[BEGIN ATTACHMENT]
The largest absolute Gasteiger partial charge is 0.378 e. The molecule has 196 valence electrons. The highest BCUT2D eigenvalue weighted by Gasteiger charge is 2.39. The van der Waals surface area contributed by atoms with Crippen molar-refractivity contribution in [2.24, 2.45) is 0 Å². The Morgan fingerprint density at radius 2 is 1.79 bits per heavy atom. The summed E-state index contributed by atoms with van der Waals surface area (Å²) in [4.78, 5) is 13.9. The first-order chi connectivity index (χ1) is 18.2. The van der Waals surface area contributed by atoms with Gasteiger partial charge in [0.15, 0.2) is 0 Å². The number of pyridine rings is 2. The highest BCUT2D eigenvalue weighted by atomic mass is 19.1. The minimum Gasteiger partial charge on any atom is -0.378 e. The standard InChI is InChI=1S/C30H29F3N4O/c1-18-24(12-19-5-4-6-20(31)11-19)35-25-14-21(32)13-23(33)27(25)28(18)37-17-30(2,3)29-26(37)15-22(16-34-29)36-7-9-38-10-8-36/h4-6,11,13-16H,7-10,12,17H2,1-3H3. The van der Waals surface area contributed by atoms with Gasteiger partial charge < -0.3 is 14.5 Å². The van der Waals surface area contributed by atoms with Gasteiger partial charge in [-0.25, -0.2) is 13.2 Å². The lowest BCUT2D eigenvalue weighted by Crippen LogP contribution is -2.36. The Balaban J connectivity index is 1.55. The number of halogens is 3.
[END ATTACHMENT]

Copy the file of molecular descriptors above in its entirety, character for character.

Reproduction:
The largest absolute Gasteiger partial charge is 0.378 e. The molecule has 196 valence electrons. The highest BCUT2D eigenvalue weighted by Gasteiger charge is 2.39. The van der Waals surface area contributed by atoms with Crippen molar-refractivity contribution in [2.24, 2.45) is 0 Å². The Morgan fingerprint density at radius 2 is 1.79 bits per heavy atom. The summed E-state index contributed by atoms with van der Waals surface area (Å²) in [4.78, 5) is 13.9. The first-order chi connectivity index (χ1) is 18.2. The van der Waals surface area contributed by atoms with Gasteiger partial charge in [0.15, 0.2) is 0 Å². The number of pyridine rings is 2. The highest BCUT2D eigenvalue weighted by atomic mass is 19.1. The minimum Gasteiger partial charge on any atom is -0.378 e. The standard InChI is InChI=1S/C30H29F3N4O/c1-18-24(12-19-5-4-6-20(31)11-19)35-25-14-21(32)13-23(33)27(25)28(18)37-17-30(2,3)29-26(37)15-22(16-34-29)36-7-9-38-10-8-36/h4-6,11,13-16H,7-10,12,17H2,1-3H3. The van der Waals surface area contributed by atoms with Gasteiger partial charge < -0.3 is 14.5 Å². The van der Waals surface area contributed by atoms with Gasteiger partial charge in [-0.25, -0.2) is 13.2 Å². The lowest BCUT2D eigenvalue weighted by Crippen LogP contribution is -2.36. The Balaban J connectivity index is 1.55. The number of halogens is 3.